12 August 2009 | Jake Kanter
Buyers continue to face "stifled" competition and increased costs in the energy market, energy experts have warned.
Bobby Collinson (pictured), managing director of UK company Power Efficiency - a consultancy that manages £500 million of energy spend on behalf of clients - said access to credit insurance has become increasingly difficult for businesses this year.
As a result, energy suppliers are refusing to bid on contracts or are asking for advanced payments, and the cost of gas and electricity is rising substantially.
The Major Energy Users' Council (MEUC) argues it is the "trickiest problem" in the industry since privatisation 20 years ago. "The current situation is clearly untenable for customers. Moreover the problem has been getting worse by the day," said Andrew Buckley, director at the MEUC.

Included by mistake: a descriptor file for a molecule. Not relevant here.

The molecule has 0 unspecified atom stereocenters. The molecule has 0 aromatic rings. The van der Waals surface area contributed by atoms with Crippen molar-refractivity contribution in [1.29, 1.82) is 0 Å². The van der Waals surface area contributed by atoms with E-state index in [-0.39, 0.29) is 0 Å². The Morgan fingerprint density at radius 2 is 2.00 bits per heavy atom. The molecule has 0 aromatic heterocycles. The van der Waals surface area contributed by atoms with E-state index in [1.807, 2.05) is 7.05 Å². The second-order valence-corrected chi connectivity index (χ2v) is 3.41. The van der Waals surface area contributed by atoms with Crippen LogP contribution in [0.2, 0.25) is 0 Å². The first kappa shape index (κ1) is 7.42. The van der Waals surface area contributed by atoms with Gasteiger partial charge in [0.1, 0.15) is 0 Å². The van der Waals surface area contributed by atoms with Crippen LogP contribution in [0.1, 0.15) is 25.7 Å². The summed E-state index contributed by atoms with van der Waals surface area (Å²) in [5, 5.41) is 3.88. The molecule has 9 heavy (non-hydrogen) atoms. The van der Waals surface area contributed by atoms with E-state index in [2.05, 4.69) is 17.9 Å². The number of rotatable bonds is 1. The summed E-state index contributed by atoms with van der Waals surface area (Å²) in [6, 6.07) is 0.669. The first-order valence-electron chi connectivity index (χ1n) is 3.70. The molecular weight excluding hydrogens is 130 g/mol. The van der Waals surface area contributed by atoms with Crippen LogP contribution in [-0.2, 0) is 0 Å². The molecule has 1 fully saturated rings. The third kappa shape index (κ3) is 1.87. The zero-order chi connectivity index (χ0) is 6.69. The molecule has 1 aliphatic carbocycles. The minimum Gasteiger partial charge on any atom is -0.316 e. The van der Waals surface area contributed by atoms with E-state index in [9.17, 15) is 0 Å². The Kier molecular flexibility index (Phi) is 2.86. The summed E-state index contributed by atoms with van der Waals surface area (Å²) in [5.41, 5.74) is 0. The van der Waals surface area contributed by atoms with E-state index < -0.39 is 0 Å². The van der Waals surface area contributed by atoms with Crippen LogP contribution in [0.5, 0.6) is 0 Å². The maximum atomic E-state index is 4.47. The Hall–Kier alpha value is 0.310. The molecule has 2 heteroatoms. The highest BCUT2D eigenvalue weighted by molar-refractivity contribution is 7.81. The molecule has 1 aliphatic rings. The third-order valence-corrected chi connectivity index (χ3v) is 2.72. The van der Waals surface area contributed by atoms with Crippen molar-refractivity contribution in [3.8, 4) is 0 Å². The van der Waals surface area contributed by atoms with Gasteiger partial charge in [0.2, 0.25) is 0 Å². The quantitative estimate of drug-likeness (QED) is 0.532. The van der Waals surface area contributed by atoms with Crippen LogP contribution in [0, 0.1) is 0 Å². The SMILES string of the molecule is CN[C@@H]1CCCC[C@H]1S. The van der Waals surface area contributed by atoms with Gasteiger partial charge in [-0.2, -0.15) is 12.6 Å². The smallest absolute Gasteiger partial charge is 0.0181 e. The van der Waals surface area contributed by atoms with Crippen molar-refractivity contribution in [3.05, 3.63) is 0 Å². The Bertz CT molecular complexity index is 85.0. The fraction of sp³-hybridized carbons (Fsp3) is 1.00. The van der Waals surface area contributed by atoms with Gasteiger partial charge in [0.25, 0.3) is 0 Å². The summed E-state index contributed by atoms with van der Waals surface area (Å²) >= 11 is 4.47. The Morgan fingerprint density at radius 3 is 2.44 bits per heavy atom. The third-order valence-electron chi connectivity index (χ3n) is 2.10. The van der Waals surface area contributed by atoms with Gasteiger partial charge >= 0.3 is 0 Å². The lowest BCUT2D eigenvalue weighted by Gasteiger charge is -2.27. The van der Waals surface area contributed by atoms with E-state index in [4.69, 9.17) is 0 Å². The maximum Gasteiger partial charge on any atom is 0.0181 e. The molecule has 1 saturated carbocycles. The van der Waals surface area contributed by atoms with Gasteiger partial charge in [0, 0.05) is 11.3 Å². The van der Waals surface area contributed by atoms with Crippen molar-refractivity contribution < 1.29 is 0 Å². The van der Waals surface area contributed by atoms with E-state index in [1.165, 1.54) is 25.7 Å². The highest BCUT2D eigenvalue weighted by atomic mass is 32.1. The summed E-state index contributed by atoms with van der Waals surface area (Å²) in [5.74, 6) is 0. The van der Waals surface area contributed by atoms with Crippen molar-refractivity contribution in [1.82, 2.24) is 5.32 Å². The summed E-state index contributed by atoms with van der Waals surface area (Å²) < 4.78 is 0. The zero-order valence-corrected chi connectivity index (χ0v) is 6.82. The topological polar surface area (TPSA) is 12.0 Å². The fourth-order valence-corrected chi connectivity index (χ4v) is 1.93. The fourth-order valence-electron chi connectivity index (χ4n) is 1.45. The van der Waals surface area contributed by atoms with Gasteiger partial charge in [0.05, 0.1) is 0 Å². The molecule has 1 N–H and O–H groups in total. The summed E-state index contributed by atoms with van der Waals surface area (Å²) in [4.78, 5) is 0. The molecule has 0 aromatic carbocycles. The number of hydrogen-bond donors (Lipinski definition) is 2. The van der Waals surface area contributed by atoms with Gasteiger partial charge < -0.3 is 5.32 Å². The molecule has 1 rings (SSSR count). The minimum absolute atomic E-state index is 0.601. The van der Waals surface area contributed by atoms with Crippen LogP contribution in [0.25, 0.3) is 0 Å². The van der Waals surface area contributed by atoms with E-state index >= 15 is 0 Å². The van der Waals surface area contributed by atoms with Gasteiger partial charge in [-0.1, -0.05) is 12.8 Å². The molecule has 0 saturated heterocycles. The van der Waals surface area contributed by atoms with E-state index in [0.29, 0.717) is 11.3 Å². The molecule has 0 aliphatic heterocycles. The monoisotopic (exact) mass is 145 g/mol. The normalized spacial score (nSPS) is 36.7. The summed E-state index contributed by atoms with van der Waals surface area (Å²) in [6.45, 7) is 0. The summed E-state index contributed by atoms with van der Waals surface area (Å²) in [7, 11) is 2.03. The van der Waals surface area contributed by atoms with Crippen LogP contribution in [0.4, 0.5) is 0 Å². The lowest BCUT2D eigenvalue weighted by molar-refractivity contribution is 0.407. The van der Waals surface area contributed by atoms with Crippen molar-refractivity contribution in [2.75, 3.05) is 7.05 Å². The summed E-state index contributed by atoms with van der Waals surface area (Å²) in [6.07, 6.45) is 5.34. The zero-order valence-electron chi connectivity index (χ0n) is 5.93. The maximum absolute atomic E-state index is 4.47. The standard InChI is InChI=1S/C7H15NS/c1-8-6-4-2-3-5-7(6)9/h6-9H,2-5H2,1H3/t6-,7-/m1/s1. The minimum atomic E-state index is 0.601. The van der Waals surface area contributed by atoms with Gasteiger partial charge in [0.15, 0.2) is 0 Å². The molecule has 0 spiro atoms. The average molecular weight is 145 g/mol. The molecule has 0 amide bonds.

The warning follows SM's report last year that found energy vendors were dramatically increasing the stringency of credit checks for fear of customers defaulting on payments (News, 30 October 2008).
Collinson told supplymanagement.com this week: "In November last year Alistair Buchanan the CEO of Ofgem said this would be the 'kick in the stomach for competition in the energy market'. Eight or nine months on, the situation is worse and I don't see a clear solution."
Collinson urged buyers to share information about their organisations' successes and portray the business in the best possible light when talking to suppliers. "You have to literally fight your way through the credit mud pool," he added.
Energy suppliers, the MEUC and members of the government will meet with Ofgem on Friday to discuss the problem of credit insurance in an effort to find a solution.